To keep the work organized, I create a ‘Symptom Informed Target List’ that I use to document individual clusters of memories and current triggers for reprocessing. Here’s an example of what this client’s target list for THIS particular cluster (self worth) might look like:
Symptom Informed Target List — worthlessness
Date or age
|3 y/o||Dad spanking me in public for wetting pants||Shame and self blame|
|5 y/o||First day of kindergarten — left on my own||Anxiety and feeling I didn’t belong|
|9 y/o||Little league tryouts — dad screams in the car, then hits me at home||Fear, shame, I’m not good enough|
|13 y/o||Bullied on playground at school||First time bullied — it happened for two years|
|17 y/o||Dad gets drunk and gives me a black eye||**worst memory|
|24 y/o||Can’t apply for the ‘good’ job — take the lesser one instead||I’m not good enough|
|26 y/o||Tried to ask for a raise — chickened out||Not good enough and fear of what boss will say|
|30 y/o||Passed for promotion because I didn’t step up||
** most recent memory
- Social gatherings with unfamiliar people
- Seeing groups of teenagers (especially males) gathered together in public
- Presenting at meetings, especially if C-level people are present
- Speaking to boss one-on-one or in a group
- Thinking about applying for a promotion or better job
This is the client’s first target list; however, if you’ll recall, the client came to treatment with a fourth symptom — dog phobia — that does not relate to this first cluster. Their fear of dogs has little to do with the internal experience of ‘worthlessness’; their fear of dogs is its own, separate cluster.
By asking the symptom follow-up questions during history taking — “When did the symptom begin?”, “What was going on in your life at that time?”, “How has the symptom evolved (gotten better or worse) over time?”, and “What current experiences trigger this symptom?” — I created a ‘dog phobia’ target list of experiences (past and present) that contribute to the fear.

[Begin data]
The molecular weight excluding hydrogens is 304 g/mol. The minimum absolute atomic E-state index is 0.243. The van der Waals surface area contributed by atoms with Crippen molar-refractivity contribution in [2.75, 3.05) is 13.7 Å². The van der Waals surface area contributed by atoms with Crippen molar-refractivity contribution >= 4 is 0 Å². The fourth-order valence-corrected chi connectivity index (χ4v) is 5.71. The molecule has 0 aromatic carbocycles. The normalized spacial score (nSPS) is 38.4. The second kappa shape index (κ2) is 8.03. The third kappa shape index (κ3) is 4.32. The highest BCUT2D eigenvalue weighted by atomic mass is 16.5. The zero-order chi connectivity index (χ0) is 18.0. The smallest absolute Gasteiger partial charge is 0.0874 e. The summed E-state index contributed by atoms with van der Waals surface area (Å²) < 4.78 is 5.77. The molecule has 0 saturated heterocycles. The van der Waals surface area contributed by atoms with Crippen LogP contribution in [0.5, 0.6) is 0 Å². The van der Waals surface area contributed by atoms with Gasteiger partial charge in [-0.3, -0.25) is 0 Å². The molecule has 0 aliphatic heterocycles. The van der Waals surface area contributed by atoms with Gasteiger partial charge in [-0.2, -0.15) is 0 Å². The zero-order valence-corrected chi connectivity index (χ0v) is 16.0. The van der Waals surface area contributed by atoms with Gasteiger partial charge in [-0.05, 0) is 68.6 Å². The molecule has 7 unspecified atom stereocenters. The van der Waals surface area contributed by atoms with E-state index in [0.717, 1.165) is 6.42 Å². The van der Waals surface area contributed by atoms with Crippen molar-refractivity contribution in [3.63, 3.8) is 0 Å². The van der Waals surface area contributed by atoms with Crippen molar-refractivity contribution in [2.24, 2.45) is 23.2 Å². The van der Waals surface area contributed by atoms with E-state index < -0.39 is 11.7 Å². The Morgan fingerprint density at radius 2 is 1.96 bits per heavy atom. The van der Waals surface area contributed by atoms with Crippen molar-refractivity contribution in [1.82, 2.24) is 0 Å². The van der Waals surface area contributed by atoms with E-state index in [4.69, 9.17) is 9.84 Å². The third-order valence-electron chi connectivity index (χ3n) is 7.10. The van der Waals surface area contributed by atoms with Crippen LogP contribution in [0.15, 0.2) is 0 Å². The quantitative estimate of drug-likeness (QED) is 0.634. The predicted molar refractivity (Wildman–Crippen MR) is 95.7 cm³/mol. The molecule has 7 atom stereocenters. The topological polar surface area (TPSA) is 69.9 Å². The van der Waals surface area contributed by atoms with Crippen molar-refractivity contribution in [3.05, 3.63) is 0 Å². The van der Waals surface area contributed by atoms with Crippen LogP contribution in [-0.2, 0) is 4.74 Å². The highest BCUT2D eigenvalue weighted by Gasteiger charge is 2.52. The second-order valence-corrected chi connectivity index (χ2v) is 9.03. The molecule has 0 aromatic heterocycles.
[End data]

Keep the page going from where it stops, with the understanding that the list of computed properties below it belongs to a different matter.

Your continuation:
Symptom Informed Target List — dog phobia
Date or age
|5 y/o||Bitten by neighbor’s dog at birthday party||Didn’t see it coming|
|10 y/o||Chased by dog in park – ran on top of parked car||* worst memory *|
|11 y/o||Dogs running off leash at campground||Fear and out of control — not safe!|
|17 y/o||Backyard neighbor’s dog snarling through the fence||Fear, not safe|
|22 y/o||Girlfriend brought dog to sleep over — I didn’t sleep at all — the dog hates me||Fear and confusion|
|27 y/o||German Shepard jumped up at me||
Out of the blue — no control, not safe
- Hearing a dog bark (especially if can’t see the dog)
- Seeing unfamiliar dog in public, especially big ones
- When girlfriend brings her dog over
- Seeing dogs off leash
Separate, but not equal
I hope this information helps you better navigate the waters of how to use the history taking process to create symptom informed target lists. For our example client, we’ve created two separate target lists that distinguish between the past experiences and current triggers that relate to: 1) the feeling of worthlessness, and 2) the fear of dogs.
Our next task will be to determine in which order we begin the reprocessing work — for not all symptoms and their accompanying target lists hold equal weight, urgency, and importance in the lives of our clients. So, stay tuned for the next installment in this three part series: treatment planning.
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Please do get in touch if you’ve any questions or comments regarding this work. We are always happy to hear from you!